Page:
Revision Knee Replacement
Knee replacements are highly successful procedures, but from time to time require revision for various reasons. It could be a minor adjustment or more significant work including replacing some or even all of the parts of the original prosthesis, restoring bone, correcting malalignment or correcting knee joint instability. A revision is usually a longer and more complex procedure than the original replacement.
There are a number of issues that may create the need for a revision, including wear of the bearing and loosening of the original implant, infection of the joint, instability of the knee, or a fracture of the bone around the replacement.
The surgery required will depend on the specific condition, and will usually take two to three hours. Although the new incision will be made in the same place as the original one, it will usually be longer in order to better access the knee joint including the prosthesis. Removing that prosthesis can involve additional bone loss requiring additional components to make up for these deficits, or in rare cases, a bone graft may even be required.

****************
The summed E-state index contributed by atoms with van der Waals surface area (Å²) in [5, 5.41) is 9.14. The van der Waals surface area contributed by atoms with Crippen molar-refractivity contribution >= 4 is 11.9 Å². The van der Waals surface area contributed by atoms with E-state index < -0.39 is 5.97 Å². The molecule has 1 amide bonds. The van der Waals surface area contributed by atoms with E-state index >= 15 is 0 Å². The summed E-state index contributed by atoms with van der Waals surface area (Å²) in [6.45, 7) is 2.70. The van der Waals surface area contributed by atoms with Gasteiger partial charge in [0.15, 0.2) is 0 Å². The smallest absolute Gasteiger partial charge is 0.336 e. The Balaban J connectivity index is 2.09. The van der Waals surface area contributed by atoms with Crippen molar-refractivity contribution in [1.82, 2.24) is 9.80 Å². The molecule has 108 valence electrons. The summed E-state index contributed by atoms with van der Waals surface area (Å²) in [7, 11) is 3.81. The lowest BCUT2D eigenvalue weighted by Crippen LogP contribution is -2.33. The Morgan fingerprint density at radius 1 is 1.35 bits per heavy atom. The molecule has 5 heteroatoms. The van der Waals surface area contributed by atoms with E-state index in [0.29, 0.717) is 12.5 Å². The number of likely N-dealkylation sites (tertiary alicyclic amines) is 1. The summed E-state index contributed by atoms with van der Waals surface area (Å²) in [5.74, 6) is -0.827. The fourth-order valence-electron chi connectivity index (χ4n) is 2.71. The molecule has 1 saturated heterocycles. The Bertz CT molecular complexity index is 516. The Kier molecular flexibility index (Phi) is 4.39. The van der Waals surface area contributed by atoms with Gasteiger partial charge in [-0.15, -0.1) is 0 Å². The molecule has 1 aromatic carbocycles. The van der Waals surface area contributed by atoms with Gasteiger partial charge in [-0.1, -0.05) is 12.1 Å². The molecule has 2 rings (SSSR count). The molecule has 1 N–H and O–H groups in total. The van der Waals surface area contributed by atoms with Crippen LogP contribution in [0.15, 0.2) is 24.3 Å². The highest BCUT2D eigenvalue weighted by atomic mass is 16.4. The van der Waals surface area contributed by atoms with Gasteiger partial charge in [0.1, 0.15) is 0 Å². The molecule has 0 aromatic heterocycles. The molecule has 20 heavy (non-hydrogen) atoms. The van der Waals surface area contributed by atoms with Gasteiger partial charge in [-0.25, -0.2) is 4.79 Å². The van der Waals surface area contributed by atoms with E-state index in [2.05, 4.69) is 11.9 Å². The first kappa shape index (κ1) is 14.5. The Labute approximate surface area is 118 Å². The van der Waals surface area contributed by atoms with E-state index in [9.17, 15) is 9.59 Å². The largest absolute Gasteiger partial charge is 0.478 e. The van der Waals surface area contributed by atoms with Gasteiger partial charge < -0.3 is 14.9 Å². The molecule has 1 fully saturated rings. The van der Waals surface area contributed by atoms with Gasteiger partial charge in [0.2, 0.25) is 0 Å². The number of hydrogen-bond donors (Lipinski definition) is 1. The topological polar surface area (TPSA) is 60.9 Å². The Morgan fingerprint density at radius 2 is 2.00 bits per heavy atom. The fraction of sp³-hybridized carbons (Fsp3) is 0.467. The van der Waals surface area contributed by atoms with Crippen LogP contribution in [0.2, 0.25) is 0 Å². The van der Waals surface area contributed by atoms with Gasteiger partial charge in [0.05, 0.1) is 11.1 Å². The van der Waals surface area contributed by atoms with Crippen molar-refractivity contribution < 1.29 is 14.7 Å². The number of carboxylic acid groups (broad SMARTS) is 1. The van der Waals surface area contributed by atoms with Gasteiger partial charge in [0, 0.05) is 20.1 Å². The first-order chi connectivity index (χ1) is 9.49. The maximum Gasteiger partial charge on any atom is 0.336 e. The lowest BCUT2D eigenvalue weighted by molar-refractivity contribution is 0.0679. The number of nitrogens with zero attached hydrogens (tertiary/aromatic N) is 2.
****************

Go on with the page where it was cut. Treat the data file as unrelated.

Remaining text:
As this surgery involves a significant incision, you will have a large dressing and a drainage tube to ensure your knee doesn’t swell. This surgery requires a hospital stay of up to seven days after which you will need physical therapy or be given a set of simple exercises to help restore your range of joint motion and strength. You’ll most likely need a walker, cane or crutches for a few days or weeks until you’re comfortable enough to walk on your own. Most patients are back to light activities within three to six weeks.
Revision Knee Replacement Fast Facts
|Standard Procedure Time:||2-3 hours|
|Standard Hospital Stay:||7-10 nights|
|Recovery Time:||6-12 weeks|
|Return to Light Activities:||3-6 weeks|
|Return to Full Activities:||3 months|